First ITX build (7700k, GTX 1080)


Minimal Tinkerer
Original poster
Dec 28, 2017
Well, I've wanted to build a SFX PC for a long, long time and have finally been able to take the plunge comfortably.

Before this, I had a similar build in a Fractal Define S and I really liked that case. When the Nano S came out, I thought it was super cool because it's basically just a micro version of the Define S.

I originally went with the Corsair RM650x PSU for this build and it was choking the GPU of air, so I decided to go with the SF600 (with the SilverStone adapter to mount it to the case)... I really like the look of the SFX PSU.

Replaced the cables with the SF sized sleeved cables from Corsair (big mistake)... The cables ended up being too short so I had to use extenders for the 24-pin ATX and 8-pin CPU. But, this might have a silver lining as I'm planning to implant this build into a smaller form factor case.

Started with the Gigabyte Z270N Gaming-5 mobo that turned out being bad (bent CPU pin from the retailer, I think they tried to pawn off an open-box on me) so I replaced with the tried-and-true ASUS ROG Strix Z270I. No USB 2.0 header on the ASUS board so I had to find a USB 3.1 gen 2 to USB 3.0 20-pin adapter for the front I/O and used a 3.0 to 2.0 adapter for my h100i V2, both listed in the build. I just don't understand why more case manufacturers aren't adopting USB 3.1... it seems like now is the time.

I've replaced all of the stock fans (including radiator) with Noctua.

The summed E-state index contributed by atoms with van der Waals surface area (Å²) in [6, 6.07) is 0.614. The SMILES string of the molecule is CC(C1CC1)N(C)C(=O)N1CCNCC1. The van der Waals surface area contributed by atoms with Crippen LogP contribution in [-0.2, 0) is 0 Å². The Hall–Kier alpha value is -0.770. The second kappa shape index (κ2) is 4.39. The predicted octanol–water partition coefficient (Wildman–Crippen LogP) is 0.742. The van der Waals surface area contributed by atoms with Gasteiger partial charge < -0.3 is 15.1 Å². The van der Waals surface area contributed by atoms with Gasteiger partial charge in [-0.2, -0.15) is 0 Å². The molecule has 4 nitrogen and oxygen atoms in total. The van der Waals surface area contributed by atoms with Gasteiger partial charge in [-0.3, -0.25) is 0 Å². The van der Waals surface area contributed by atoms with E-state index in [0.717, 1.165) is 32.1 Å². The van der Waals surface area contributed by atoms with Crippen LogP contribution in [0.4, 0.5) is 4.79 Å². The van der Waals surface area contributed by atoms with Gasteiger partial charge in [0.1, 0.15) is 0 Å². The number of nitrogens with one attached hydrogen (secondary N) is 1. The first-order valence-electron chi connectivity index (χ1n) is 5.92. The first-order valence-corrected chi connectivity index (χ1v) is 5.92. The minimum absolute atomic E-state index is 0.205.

For now I'm running all case fans off of one fan header on the board via the splitters that came with the Noctua fans. So they all run the same speed.

Case fans are controlled via SpeedFan and speeds fluctuate based on GPU temps. This allows me to get a near silent setup when idle or doing basic tasks like browsing the web, photoshop etc...

The case fans ramp up as the GPU warms up, evacuating air out of the case as well as bringing fresh air to the radiator. Getting fresh air to the radiator is extremely important.

AIO is connected to the CPU fan header and controls the two radiator fans via a built-in splitter. I control those fans via the Corsair Link software on a custom curve that fluctuates based on the coolant temps.

The system is rock-solid and the temps are extremely good.

I'm planning on doing a new build in an Ncase M1 or possibly a DAN A4 with these same parts, though I am looking to trade to STRIX 1080 for a Zotac 1080 Mini so I have more room.

  • Case: Fractal Design Define Nano S
  • CPU: i7 7700k (OC to 4.8GHz @ 1.265v)
  • Motherboard: Asus Z270I-STRIX
  • RAM: Corsair Vengeance LPX 2 x 8GB 3200
  • PSU: Corsair SF600
  • CPU Cooler: Corsair H100i V2
  • Boot drive: Samsung 960 EVO 500GB SSD M.2
  • Secondary drive: Western Digital Black 256GB PCIe SSD M.2
  • SATA1: Samsung 850 EVO 500GB SSD
  • SATA2: Samsung 840 EVO 256GB SSD
  • SATA3: Toshiba 1TB 5400 HDD
  • External: Samsung T5 1TB USB-C SSD

Case fan layout
  • Front: 2x Noctua Chromax NF-A14 140mm (Intake)
  • Bottom: 1x Noctua Chromax NF-F12 120mm (Intake)
  • Rear: 1x Noctua Chromax NF-F12 120mm (Exhaust)
  • Radiator fans: 2x Noctua IPPC NF-F12 120mm 2000RPM (Push/exhaust)
CPU: 40C Idle / 70C Load
GPU: 38C Idle / 60C Load
Radiator coolant hovers around 32.8C and usually doesn't go above 40C at full load, though it does depend on ambient temps as I'm in Florida.



Chassis Packer
Dec 7, 2018
were you able to use the regular sized braided cables for the SF600? I just ordered an SF600 and want to get the same cables.


Minimal Tinkerer
Original poster
Dec 28, 2017
were you able to use the regular sized braided cables for the SF600? I just ordered an SF600 and want to get the same cables.
I'm pretty sure I ordered the shorter cables that Corsair makes, so I needed to use an extender for the main 24pin. The normal length ones should work fine.